The produce is picked, prepared and sold to church members every Sunday, Harris said. And when there were leftovers, she said, she took some to the neighborhood fire house to share.

Some church members may have been skeptical at first about the venture, she recalled. But that changed when things started ripening as summer began. Members would crowd around the table, money in hand.

“I wanted to get people excited about fresh food,” Harris said. And she was among them, she acknowledged: “We made basil pesto, which I put on all my food. I am loving basil. I never knew basil could be so good.”

There’s a fellowship aspect to the gardening work as well, Harris noted, particularly as they prepare the week’s harvest for sale on Sunday.

“It’s kind of fun,” she said. “On Saturdays, we have a big roundtable and the ladies, we all get together, standing there packaging and take inventory, and we’re telling stories.”

As fall began, the berries, lettuce and corn of summer gave way to crops like garlic, onions, carrots and beets, among others.

“We’re going to keep growing things until winter hits,” Harris said. Meanwhile, she added, they’re talking about opening up the garden to the community beyond the church next year, by renting out the raised beds for others to grow their own fresh food.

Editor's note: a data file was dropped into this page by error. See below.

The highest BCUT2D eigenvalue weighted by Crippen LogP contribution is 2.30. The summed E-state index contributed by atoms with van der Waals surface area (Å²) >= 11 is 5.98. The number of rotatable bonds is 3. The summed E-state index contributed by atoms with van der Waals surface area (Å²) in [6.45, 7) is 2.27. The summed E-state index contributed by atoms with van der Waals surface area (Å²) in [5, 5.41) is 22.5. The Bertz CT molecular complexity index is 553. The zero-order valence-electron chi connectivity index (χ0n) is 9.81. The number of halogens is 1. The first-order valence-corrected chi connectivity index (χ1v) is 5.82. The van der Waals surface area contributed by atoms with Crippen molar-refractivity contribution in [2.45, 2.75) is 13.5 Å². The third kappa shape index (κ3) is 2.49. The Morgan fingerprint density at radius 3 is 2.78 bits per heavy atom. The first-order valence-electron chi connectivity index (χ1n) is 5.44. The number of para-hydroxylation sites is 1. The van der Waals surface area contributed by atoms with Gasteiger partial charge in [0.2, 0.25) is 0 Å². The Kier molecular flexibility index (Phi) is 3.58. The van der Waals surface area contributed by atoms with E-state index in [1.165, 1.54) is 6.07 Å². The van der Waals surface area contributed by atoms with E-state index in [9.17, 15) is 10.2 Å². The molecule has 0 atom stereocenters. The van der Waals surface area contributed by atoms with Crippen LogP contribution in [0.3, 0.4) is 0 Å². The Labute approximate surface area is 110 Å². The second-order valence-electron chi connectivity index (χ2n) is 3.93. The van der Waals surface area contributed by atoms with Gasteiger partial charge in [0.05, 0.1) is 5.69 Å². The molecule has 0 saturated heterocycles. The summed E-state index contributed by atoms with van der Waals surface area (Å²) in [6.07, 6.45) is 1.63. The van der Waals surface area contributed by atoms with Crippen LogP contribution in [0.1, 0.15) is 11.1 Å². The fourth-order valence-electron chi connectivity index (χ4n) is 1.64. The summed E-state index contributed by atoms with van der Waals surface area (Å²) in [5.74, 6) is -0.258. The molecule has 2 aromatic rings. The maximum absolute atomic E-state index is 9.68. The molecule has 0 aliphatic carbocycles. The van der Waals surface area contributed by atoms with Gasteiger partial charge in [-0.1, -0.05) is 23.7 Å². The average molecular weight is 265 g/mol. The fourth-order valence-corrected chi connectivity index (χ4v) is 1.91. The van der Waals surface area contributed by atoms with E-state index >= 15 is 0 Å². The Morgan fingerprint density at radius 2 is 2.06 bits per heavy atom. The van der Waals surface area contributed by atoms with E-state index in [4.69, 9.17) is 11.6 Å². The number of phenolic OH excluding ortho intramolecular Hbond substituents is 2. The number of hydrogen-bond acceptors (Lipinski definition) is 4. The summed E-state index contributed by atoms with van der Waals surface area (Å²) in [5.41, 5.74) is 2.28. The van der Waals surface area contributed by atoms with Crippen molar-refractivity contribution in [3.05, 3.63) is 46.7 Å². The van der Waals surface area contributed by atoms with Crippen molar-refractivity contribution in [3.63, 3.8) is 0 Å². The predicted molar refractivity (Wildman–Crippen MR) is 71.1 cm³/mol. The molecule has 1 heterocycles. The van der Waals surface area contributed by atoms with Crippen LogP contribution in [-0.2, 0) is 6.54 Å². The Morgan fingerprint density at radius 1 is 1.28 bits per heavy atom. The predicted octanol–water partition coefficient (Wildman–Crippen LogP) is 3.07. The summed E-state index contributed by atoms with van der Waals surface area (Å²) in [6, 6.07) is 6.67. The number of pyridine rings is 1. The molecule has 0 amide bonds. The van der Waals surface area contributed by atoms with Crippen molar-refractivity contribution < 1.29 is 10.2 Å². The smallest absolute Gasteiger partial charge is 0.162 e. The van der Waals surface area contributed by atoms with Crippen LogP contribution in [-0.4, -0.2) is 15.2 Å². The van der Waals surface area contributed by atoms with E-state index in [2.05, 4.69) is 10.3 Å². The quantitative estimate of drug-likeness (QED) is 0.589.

Blair Blanchette, the foundation’s Virginia grassroots coordinator, called the Second Baptist gardens a “once in a lifetime project” in the way it seemed to engage and energize the church community.

“It just seems it was connecting the dots…of so many things the church was doing,” she said.

But it may be inspiring others to act, if not quite as ambitiously. Blanchette said she’d been contacted by a neighboring church wanting the foundation to come inspect its property for a possible rain garden installation.

About Timothy B. Wheeler
Timothy B. Wheeler is managing editor and project writer for the Bay Journal. He has more than two decades of experience covering the environment for The Baltimore Sun and other media outlets. .(JavaScript must be enabled to view this email address).
Read more articles by Timothy B. Wheeler